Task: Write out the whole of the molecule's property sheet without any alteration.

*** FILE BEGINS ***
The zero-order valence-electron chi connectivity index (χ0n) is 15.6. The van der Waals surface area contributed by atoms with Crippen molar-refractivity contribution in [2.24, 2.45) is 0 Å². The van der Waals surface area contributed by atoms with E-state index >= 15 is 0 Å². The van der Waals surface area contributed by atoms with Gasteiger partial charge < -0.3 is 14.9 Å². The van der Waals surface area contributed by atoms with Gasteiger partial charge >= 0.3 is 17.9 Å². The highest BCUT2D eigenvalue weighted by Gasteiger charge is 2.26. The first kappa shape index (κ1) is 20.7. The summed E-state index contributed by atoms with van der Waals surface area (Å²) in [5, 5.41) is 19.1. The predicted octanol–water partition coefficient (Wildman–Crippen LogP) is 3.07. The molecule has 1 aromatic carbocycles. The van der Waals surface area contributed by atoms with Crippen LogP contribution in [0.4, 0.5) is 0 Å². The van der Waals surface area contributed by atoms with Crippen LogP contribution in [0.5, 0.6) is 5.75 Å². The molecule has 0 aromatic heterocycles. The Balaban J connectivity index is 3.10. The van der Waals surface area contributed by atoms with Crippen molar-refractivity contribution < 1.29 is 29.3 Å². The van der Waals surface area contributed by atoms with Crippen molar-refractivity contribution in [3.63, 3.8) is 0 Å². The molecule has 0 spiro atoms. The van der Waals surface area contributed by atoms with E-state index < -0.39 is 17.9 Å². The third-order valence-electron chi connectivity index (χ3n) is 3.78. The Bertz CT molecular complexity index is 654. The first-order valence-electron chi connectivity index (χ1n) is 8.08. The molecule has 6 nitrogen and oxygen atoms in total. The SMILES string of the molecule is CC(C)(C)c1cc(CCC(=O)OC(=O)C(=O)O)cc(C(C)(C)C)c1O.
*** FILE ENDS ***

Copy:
The zero-order valence-electron chi connectivity index (χ0n) is 15.6. The van der Waals surface area contributed by atoms with Crippen molar-refractivity contribution in [2.24, 2.45) is 0 Å². The van der Waals surface area contributed by atoms with E-state index >= 15 is 0 Å². The van der Waals surface area contributed by atoms with Gasteiger partial charge < -0.3 is 14.9 Å². The van der Waals surface area contributed by atoms with Gasteiger partial charge >= 0.3 is 17.9 Å². The highest BCUT2D eigenvalue weighted by Gasteiger charge is 2.26. The first kappa shape index (κ1) is 20.7. The summed E-state index contributed by atoms with van der Waals surface area (Å²) in [5, 5.41) is 19.1. The predicted octanol–water partition coefficient (Wildman–Crippen LogP) is 3.07. The molecule has 1 aromatic carbocycles. The van der Waals surface area contributed by atoms with Crippen LogP contribution in [0.4, 0.5) is 0 Å². The van der Waals surface area contributed by atoms with Crippen LogP contribution in [0.5, 0.6) is 5.75 Å². The molecule has 0 aromatic heterocycles. The Balaban J connectivity index is 3.10. The van der Waals surface area contributed by atoms with Crippen molar-refractivity contribution < 1.29 is 29.3 Å². The van der Waals surface area contributed by atoms with Crippen molar-refractivity contribution in [3.63, 3.8) is 0 Å². The molecule has 0 spiro atoms. The van der Waals surface area contributed by atoms with E-state index < -0.39 is 17.9 Å². The third-order valence-electron chi connectivity index (χ3n) is 3.78. The Bertz CT molecular complexity index is 654. The first-order valence-electron chi connectivity index (χ1n) is 8.08. The molecule has 6 nitrogen and oxygen atoms in total. The SMILES string of the molecule is CC(C)(C)c1cc(CCC(=O)OC(=O)C(=O)O)cc(C(C)(C)C)c1O.